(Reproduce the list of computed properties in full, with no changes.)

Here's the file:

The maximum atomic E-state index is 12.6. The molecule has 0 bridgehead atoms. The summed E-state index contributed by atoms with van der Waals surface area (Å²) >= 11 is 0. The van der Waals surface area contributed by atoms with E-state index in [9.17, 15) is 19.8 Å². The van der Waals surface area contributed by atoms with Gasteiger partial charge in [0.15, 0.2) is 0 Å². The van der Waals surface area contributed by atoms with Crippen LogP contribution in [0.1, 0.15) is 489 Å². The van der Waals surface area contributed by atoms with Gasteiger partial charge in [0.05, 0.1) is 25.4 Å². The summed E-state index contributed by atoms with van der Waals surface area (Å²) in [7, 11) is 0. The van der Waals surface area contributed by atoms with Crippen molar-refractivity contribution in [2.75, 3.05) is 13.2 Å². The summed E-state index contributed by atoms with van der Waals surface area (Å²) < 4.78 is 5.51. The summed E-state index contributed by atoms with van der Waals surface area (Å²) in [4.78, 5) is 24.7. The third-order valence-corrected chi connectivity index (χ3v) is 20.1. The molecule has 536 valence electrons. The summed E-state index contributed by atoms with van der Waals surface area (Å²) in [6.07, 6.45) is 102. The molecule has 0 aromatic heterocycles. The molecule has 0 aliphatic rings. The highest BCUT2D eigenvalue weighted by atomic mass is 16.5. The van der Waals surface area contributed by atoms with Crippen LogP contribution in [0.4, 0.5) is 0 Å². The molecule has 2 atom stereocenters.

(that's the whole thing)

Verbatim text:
The maximum atomic E-state index is 12.6. The molecule has 0 bridgehead atoms. The summed E-state index contributed by atoms with van der Waals surface area (Å²) >= 11 is 0. The van der Waals surface area contributed by atoms with E-state index in [9.17, 15) is 19.8 Å². The van der Waals surface area contributed by atoms with Gasteiger partial charge in [0.15, 0.2) is 0 Å². The van der Waals surface area contributed by atoms with Crippen LogP contribution in [0.1, 0.15) is 489 Å². The van der Waals surface area contributed by atoms with Gasteiger partial charge in [0.05, 0.1) is 25.4 Å². The summed E-state index contributed by atoms with van der Waals surface area (Å²) in [7, 11) is 0. The van der Waals surface area contributed by atoms with Crippen molar-refractivity contribution in [2.75, 3.05) is 13.2 Å². The summed E-state index contributed by atoms with van der Waals surface area (Å²) < 4.78 is 5.51. The summed E-state index contributed by atoms with van der Waals surface area (Å²) in [4.78, 5) is 24.7. The third-order valence-corrected chi connectivity index (χ3v) is 20.1. The molecule has 536 valence electrons. The summed E-state index contributed by atoms with van der Waals surface area (Å²) in [6.07, 6.45) is 102. The molecule has 0 aromatic heterocycles. The molecule has 0 aliphatic rings. The highest BCUT2D eigenvalue weighted by atomic mass is 16.5. The van der Waals surface area contributed by atoms with Crippen LogP contribution in [0.4, 0.5) is 0 Å². The molecule has 2 atom stereocenters.